PC/Mac Reviews

The Fall Part 2: Unbound Review: There Are No Strings on Me

When The Fall released in 2014, there were few games that had attempted to handle the concept of artificial intelligence seeking self realization. The idea of an AI eventually achieving consciousness by subverting its own rules was a novel one and certainly made the game memorable. Four years later, The Fall Part 2: Unbound seeks to return to this world and while it’s still an interesting world, with the increased focus on these concepts in other games, it might not have been enough.

The Fall was centered around the AI known as A.R.I.D. Arid was a combat AI with the direct purpose of protecting the user of the combat suit she inhabited. However, after subverting several other systems and coming close to achieving full self-realization, it’s revealed that there was no user in her suit, and all of her subversion had been done to essentially protect herself. If you don’t remember the plot, The Fall Part 2 includes a handy refresher with more information, however when specific things are referenced, it might take you a second to specifically remember what it’s related to.

The Fall Part 2 picks up with Arid being decommissioned and being injected with some form of virus. Her sense of self-preservation kicks in and she eventually finds herself inhabiting a network of various robots scattered throughout the base she is on. As she begins to take over these robots, she actively begins to harm others to achieve her goals.

There is no way around this: Arid, for a vast portion of the game, is an absolutely unlikeable protagonist. She’s specifically willing to harm others and when you are given a choice between making reasonable decisions and brash decisions that will only cause harm, she will always override your choice and choose the brash decision. It’s a bold idea to create such a thoroughly dislikable character, as Arid is willing to put these other robots through absolutely abhorrent things in order to survive. While there is a redemption arc, it does feel somewhat muted as you spend so much of the game being so unlikeable.

There are three main robots that you’ll possess throughout your time. One is a butler robot who’s masters are long dead. However, due to his need for routine, he still performs the same tasks every single day. There is a combat robot who believes that he’s a unique individual in a massive army of similar robots. Then there is the companion bot who is designed to respond to the needs of humans, whether it be for simple discussion or for sex. And BOY OH BOY, does she get treated like utter garbage.

Each of the arcs are unique and the end game actually involves you returning to these robots after you’ve absolutely destroyed them in profound ways and integrating each of their perspectives. Again, though, it hardly makes up for the fact that there’s a scene where Arid uses her force to persuade the companion bot to utterly degrade another human being and then forces that robot to have sex with that human against her will. I get that there was some need to actually make Arid into this utter monster of a being, with no sense of the morality that comes with consciousness, but it’s really rough to actually sit through these reconciliation scenes after everything that happens.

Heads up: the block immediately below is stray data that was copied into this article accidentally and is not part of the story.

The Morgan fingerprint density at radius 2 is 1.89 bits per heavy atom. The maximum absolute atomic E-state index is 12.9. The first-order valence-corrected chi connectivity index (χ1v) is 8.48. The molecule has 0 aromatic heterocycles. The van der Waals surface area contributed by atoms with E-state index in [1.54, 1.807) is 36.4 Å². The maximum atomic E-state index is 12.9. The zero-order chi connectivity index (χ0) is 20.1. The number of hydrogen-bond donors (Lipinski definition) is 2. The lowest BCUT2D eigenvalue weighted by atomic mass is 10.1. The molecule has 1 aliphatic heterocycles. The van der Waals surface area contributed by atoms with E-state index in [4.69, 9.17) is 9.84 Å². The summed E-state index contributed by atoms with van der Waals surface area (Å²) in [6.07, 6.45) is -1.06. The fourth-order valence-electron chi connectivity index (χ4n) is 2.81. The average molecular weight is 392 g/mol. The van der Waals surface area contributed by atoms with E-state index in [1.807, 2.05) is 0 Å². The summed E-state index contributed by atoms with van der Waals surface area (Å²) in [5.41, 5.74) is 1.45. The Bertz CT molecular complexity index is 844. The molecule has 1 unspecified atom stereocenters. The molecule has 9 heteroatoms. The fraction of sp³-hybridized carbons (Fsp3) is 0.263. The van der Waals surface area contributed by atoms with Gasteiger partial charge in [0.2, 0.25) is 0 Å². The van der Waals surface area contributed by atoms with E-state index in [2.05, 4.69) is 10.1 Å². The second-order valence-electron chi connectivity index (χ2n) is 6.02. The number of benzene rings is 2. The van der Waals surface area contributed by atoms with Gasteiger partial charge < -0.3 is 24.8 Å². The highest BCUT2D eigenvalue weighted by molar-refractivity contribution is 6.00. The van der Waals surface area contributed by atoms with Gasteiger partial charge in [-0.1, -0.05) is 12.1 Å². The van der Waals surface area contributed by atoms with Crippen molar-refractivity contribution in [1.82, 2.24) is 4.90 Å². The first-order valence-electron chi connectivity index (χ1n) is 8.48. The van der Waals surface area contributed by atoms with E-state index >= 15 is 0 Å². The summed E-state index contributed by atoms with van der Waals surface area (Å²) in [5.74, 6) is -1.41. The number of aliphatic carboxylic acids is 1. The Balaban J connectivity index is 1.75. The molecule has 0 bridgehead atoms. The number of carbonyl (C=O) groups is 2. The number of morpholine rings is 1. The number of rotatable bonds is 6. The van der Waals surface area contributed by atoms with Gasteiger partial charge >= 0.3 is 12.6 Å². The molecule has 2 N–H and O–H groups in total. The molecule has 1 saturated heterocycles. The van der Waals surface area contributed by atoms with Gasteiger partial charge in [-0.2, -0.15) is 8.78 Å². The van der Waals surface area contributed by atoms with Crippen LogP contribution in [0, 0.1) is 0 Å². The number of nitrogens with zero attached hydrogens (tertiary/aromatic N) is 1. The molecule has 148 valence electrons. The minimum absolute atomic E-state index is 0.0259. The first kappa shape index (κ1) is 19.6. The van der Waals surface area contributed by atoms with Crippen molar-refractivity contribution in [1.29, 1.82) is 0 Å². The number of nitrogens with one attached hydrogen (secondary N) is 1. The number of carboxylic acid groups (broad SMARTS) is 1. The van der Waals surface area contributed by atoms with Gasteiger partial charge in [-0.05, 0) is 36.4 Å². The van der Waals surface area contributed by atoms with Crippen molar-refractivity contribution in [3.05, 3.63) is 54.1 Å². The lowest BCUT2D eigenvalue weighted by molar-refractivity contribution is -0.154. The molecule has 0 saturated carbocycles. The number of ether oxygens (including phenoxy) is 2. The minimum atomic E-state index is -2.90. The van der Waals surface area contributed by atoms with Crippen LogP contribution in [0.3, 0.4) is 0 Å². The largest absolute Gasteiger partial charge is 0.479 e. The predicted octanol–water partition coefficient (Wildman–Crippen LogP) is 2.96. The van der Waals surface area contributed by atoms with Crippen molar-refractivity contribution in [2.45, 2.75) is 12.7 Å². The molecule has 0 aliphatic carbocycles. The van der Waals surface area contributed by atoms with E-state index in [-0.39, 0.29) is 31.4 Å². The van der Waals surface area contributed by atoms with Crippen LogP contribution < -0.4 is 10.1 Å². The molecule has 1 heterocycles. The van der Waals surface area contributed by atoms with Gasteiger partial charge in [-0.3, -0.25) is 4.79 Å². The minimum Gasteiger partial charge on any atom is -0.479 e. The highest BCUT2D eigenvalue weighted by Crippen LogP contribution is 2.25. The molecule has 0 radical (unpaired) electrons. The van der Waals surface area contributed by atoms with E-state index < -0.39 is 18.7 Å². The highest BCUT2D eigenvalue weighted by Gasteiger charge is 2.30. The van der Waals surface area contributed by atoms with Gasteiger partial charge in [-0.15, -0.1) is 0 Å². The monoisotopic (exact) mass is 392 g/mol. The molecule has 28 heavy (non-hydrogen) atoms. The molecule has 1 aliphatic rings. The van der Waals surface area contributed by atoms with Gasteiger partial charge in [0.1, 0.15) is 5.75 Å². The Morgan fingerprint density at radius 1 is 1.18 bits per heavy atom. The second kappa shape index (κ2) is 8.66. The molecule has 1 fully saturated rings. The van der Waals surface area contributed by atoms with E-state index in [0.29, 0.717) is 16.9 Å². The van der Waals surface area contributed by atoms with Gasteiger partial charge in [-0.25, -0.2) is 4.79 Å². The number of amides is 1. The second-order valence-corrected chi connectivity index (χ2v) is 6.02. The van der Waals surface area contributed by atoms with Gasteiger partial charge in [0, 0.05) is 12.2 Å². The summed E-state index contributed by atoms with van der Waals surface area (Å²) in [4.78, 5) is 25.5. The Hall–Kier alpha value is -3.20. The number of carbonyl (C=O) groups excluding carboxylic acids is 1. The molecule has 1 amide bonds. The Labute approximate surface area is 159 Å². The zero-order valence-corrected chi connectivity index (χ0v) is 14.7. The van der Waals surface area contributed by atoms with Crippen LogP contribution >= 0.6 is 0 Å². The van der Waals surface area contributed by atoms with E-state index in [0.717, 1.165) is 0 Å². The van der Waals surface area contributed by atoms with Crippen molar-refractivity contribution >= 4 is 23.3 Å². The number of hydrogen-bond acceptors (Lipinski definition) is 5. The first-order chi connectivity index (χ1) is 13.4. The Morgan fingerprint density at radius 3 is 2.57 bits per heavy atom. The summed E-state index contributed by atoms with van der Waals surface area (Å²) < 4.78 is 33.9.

There are a lot of common gameplay elements regardless of who you are playing as. There’s still a heavy emphasis on exploring the environment and solving puzzles. Playing as Arid within the network, you have to fight off various forms of the virus, while you explore the environment, gaining new abilities and opening up new areas. There are also several fighting sections, reminiscent of One Finger Death Punch where you press a button in a direction that you are being attacked from to punch an enemy. It’s a weird addition but once you figure out how it plays, it’s not unwelcome. For players uninterested in combat, however, there is a mode that reduces the combat.

The puzzles themselves can be incredibly cryptic at times and incredibly simple at others. There’s not a real difficulty curve in these which is a shame. As mentioned previously, you eventually will integrate each of these robots perspectives, which open up new insights into the world and the puzzles, but they largely remain unchanged.

The Fall Part 2: Unbound is ambitious but it seems in parts to almost go too far at making Arid as unlikeable as possible. It’s clearly intended and if you can get past those characterizations, you’ll find a game that, while not as revolutionary as the original, is still incredibly solid. The developers made Arid a very risky character though. With her being “unbound” from morality, she often becomes unlikable and, at points, her actions directly are in conflict with what the player wants. It’s certainly risky and each player will come away with their own thoughts on how well it worked. Personally, I think that it made her unsympathetic but I didn’t dislike the game as a whole. If you enjoyed the original, you’ll likely enjoy the sequel but how much you’ll be looking forward to the third part is going to be heavily subjective by the end.

SCORE: 7.0 out of 10

A code for The Fall Part 2: Unbound was provided to Pixel Related for review.

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